Abroad in Alicante
Now that we’re a few weeks into summer, the typical cache of “Look, I’m abroad!” photos have begun to circulate across various forms of social media. While I may have found this annoying last year, now I can’t help but relish in it—probably because I’m now a part of it. Six days ago, I packed my bags and took off for my own adventure abroad through Duke’s Intensive Spanish in Alicante program. Since I’m not going abroad in the Fall, I felt compelled to spend my summer doing all the abroad-y things that my peers will be doing during the coming semester while I’m in Duke in Durham. Plus, I have zero foreign language credits so I figured I should probably get started on that. Located right along the Mediterranean, Alicante is a relatively small city in southeast Spain where young locals and American college students run rampant. In other words, six weeks of sun, fun and general debauchery (plus a grueling course load).
To be honest, I didn’t approach the trip with much foresight, which seems to be a common motif in my life, but that’s a topic for another column. I assumed I would partake in the common American-college-student-abroad clichés: learn a new language, take advantage of the lower legal drinking age and radically transform the quality of my profile picture. Other than that, I largely shelved the concept back in January when I found out I had been accepted into the program and never really revisited it. And so, consequently, despite my generic excitement to be in Europe, I had not at all contemplated what to expect when I arrived.
It didn’t register that unlike a lot of popular tourist places, most people in Alicante don’t speak English and rely solely on Spanish. Coincidently, I don’t speak any Spanish and have long considered myself bilingually challenged, much to the shame of my Mexican ethnicity. I didn’t consider that I would be living not with my peers but with a random host family whom I had never met before and who would also inevitably speak only Spanish. Nor did I really think about the fact that I only knew two people in my program, so if I ended up hating everyone, it was going to be a rough month and a half. In essence, this had the possibility of being an extremely lonely, isolating and linguistically stressful experience. I did, however, finally consider these and a million other worries and logistical concerns right about the time I boarded my flight to Alicante.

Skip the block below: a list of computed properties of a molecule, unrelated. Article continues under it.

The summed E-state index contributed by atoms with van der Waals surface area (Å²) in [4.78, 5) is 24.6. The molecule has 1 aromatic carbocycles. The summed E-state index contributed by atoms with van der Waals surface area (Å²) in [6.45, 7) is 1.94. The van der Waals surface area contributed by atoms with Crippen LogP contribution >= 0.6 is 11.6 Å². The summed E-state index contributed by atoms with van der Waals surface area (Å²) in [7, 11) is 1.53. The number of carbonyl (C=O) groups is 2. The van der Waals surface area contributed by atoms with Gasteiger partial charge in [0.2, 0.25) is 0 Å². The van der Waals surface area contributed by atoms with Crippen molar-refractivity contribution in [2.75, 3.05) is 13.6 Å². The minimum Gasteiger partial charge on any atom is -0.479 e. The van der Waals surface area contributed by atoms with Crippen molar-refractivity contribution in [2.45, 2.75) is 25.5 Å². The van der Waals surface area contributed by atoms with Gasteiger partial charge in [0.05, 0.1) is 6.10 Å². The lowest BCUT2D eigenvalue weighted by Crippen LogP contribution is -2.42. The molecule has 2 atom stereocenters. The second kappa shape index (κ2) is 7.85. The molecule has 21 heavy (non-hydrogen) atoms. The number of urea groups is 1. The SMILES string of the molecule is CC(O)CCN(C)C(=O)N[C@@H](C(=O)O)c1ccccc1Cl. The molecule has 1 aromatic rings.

I like to consider myself a relatively paranoid individual—I am constantly aware of the multitude of different ways my life could physically and metaphorically spiral downwards into destruction and desolation. It’s a gift, really. At school, there’s a certain level of monotony that naturally accompanies each day and so these fears are largely subdued and masked by the comfort of normalcy. But by going abroad, that sense of security is shattered. Everything is new and exciting and different. Other than four hours of class in the morning, I don’t know what I’m going to do tonight or tomorrow or what my options even are. I think most people go abroad to capture that sense of adventure, to experience something new, because as amazing as home may be, there is still that unrelenting inkling for something more. Abroad allows for an extended escape when, for whatever reason, life as we know it just isn’t cutting it.
Update: it has been six days and I’m happy to report that I am still alive. I haven’t been mugged, pick pocketed or kidnapped like that chick from “Taken.“ My life choices have been relatively solid and I am not completely useless in terms of my Spanish speaking abilities. I have even made friends. I wasn’t sure what to expect when I got here, but even if I had tried to imagine it I don’t think I would have been able to do the experience justice.
Here’s to the next five and a half weeks.
Michelle Menchaca is the Editorial Pages Managing Editor and a Trinity junior. This is her first column in a biweekly series during the summer.